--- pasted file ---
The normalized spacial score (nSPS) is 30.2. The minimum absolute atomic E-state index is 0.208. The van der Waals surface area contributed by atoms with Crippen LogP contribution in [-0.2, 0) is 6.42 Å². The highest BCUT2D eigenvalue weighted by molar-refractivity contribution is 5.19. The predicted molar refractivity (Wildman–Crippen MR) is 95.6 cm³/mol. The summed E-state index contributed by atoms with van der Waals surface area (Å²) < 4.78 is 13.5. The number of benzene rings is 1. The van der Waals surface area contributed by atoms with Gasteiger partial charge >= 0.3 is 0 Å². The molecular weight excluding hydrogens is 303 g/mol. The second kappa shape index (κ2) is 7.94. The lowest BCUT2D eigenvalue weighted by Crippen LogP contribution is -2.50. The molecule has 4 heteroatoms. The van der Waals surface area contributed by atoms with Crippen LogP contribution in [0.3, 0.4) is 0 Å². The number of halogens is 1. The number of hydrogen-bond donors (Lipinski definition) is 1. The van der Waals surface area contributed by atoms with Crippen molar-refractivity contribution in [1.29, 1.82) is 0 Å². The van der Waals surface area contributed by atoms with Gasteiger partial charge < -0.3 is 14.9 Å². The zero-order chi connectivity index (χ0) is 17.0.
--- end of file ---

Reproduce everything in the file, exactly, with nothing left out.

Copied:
The normalized spacial score (nSPS) is 30.2. The minimum absolute atomic E-state index is 0.208. The van der Waals surface area contributed by atoms with Crippen LogP contribution in [-0.2, 0) is 6.42 Å². The highest BCUT2D eigenvalue weighted by molar-refractivity contribution is 5.19. The predicted molar refractivity (Wildman–Crippen MR) is 95.6 cm³/mol. The summed E-state index contributed by atoms with van der Waals surface area (Å²) < 4.78 is 13.5. The number of benzene rings is 1. The van der Waals surface area contributed by atoms with Gasteiger partial charge >= 0.3 is 0 Å². The molecular weight excluding hydrogens is 303 g/mol. The second kappa shape index (κ2) is 7.94. The lowest BCUT2D eigenvalue weighted by Crippen LogP contribution is -2.50. The molecule has 4 heteroatoms. The van der Waals surface area contributed by atoms with Crippen LogP contribution in [0.3, 0.4) is 0 Å². The number of halogens is 1. The number of hydrogen-bond donors (Lipinski definition) is 1. The van der Waals surface area contributed by atoms with Crippen molar-refractivity contribution in [1.29, 1.82) is 0 Å². The van der Waals surface area contributed by atoms with Gasteiger partial charge < -0.3 is 14.9 Å². The zero-order chi connectivity index (χ0) is 17.0.